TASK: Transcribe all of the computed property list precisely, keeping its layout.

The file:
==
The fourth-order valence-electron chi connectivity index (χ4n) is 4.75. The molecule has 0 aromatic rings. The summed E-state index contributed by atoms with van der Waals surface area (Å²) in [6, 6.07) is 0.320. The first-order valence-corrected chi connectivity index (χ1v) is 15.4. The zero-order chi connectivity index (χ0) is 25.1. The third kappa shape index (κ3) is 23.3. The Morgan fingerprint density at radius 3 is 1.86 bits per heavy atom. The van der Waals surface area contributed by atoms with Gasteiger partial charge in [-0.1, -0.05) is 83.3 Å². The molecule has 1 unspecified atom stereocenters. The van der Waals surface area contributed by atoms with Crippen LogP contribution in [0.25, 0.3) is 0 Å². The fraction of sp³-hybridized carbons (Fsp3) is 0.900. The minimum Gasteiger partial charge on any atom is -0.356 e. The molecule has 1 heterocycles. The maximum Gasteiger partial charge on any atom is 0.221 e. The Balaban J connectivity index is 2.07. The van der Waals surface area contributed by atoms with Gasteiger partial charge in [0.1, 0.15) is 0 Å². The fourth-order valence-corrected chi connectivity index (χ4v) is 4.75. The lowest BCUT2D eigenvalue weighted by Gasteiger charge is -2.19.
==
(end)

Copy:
The fourth-order valence-electron chi connectivity index (χ4n) is 4.75. The molecule has 0 aromatic rings. The summed E-state index contributed by atoms with van der Waals surface area (Å²) in [6, 6.07) is 0.320. The first-order valence-corrected chi connectivity index (χ1v) is 15.4. The zero-order chi connectivity index (χ0) is 25.1. The third kappa shape index (κ3) is 23.3. The Morgan fingerprint density at radius 3 is 1.86 bits per heavy atom. The van der Waals surface area contributed by atoms with Gasteiger partial charge in [-0.1, -0.05) is 83.3 Å². The molecule has 1 unspecified atom stereocenters. The van der Waals surface area contributed by atoms with Crippen LogP contribution in [0.25, 0.3) is 0 Å². The fraction of sp³-hybridized carbons (Fsp3) is 0.900. The minimum Gasteiger partial charge on any atom is -0.356 e. The molecule has 1 heterocycles. The maximum Gasteiger partial charge on any atom is 0.221 e. The Balaban J connectivity index is 2.07. The van der Waals surface area contributed by atoms with Gasteiger partial charge in [0.1, 0.15) is 0 Å². The fourth-order valence-corrected chi connectivity index (χ4v) is 4.75. The lowest BCUT2D eigenvalue weighted by Gasteiger charge is -2.19.